It seems spindly now. So small, fragile.

After The Family Project packed into our blue Chevy II station wagon and headed to Maryland, it was likely purchased there.

Made of cherry wood, the dining room table’s accompanying chairs could seat eight with the leaf inserted. They’re the most uncomfortable seats I’ve ever sat in.

But I wouldn’t part with it for all the world.

Closing in on 50 years, that dining room set is nearly as old as I am. It’s like a third sibling—a hard, brittle little baby sis or bro, never at ease, always waiting to be told how to look, or where to go next.

Recently I had to clear junk off it, wipe it down and retouch the wood, marked in places from its travel from the folks’ Florida home.

The arc of its history: as a newly acquired piece of furniture in a spacious and spare Maryland dining room, then transported via Mayflower Van Lines to a lakeview dining room in Minnesota, then moved to a Minnetrista farmhouse, and finally, after The Family Project scattered, gathering dust in a South Florida dining room, while its owners mostly dined at a cheap kitchen four-top mere feet away.

Now it lives in my condo, catching the south light in Saint Paul, Minnesota, and looking like a strong wind could splinter it to pieces.

Not only am I inheritor of the dining table set, but a matching cupboard, dishes and silverware, and Dad’s office credenza, which at one time was actually a pie safe. They are like human bodies, with the heft and physicality of the body, and a shape that makes them instantly recognizable.

That dining room set has seen holidays come and go; long-passed grandparents sat in those chairs; birthdays were celebrated at it; family discussions, resentments and arguments centered around it.

But I recall it never being as cluttered as it just was. Even when it fell into disuse in Florida, it seemed as if it could receive a dinner party at any minute. The folks kept it that way.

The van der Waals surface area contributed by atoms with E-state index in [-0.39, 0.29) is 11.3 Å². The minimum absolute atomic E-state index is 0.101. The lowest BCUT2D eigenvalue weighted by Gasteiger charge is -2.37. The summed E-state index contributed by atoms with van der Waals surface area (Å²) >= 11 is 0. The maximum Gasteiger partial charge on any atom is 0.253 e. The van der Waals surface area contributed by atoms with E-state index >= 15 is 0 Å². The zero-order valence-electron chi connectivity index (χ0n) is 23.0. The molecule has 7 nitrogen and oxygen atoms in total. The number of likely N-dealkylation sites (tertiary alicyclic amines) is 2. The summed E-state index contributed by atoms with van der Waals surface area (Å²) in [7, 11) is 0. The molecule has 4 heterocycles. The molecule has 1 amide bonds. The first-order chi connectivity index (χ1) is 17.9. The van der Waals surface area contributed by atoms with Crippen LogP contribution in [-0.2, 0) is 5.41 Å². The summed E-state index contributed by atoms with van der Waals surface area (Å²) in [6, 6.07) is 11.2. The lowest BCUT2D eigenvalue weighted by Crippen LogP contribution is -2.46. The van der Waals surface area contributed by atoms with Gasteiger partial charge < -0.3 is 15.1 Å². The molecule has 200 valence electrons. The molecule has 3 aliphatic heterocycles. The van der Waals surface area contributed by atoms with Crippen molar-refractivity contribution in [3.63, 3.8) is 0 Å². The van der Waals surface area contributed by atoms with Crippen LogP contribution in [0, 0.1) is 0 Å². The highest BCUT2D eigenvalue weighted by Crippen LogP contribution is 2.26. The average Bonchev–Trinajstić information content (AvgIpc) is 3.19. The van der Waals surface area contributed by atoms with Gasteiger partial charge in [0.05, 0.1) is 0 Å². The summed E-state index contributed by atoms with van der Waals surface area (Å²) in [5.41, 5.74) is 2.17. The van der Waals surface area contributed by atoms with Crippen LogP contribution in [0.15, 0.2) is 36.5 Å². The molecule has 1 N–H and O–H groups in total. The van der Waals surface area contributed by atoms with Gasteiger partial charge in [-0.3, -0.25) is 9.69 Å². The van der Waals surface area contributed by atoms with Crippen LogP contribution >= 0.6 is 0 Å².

That wasn’t the case in other corners of their house: the cluttered bathrooms and den, closets strewn with needlework, boxes of unworn clothes—all Mom’s shoes, Dad’s t-shirts and cargo shorts—and, in the end, boxes and plastic bags full of family photos, with only a few organized loosely in photo albums.

In the fall of 2008, just after Dad died, my ex-girlfriend and I had a conversation about how clutter drains the energy of a room and, by extension, the people who occupy said room.

I later wrote in the journal: “I’m not living as true to it as I should, and this whole thing with Mom and Dad reminds me of it.” It was a solid value of mine, I told her. “That physical things should be used and enjoyed, not accumulated and forgotten. Accumulation and forgetting, I said, is ‘an affront to God.’”

Well I know that inattention—with all its attendant anxiety—but I try to call myself on it. It wants to tell me something, like a terrifying ghost that begs to be acknowledged.

The fear is an unpleasant sensation, like a discordant noise or noxious stench—something to avoid. If I stay with it a while longer, it’s tinged with regret. Regret that, in 2007, I failed to throw my heart into my parents’ 50th wedding anniversary. At the time I was afraid of Mom’s illness and worried about Dad.

In truth, I can’t recall what I did that December. That Thanksgiving was my last with Mom, and in December I learned that an old girlfriend’s husband had died at the age of 55. It was a heavy time.

When I recounted the Florida trip in the journal on Dec. 23, I wrote: “I helped Dad with the dishes and nearly lost my composure.”

Growing up, I never recall Dad being much of a hugger, but toward the end he held on to me as if his life depended upon it.

I can still feel his embrace: strong and solid.

I felt so small and frail and wished for some of his strength, as I still do.

~ by completelyinthedark on June 4, 2012.

2 Responses to “Housekeeping”

  1. Great write Mike. How very touching. I think we all hold each other a little tighter the older we get. As my daughter told me yesterday, ” Mom, half your life is over and mine is just beginning………Ugh

    Liked by 1 person

  2. Reblogged this on Completely in the Dark and commented:

    Busy with fixing up current living space for future move and this piece from 3 years ago came to mind. Back with all-new posts starting 6/12!


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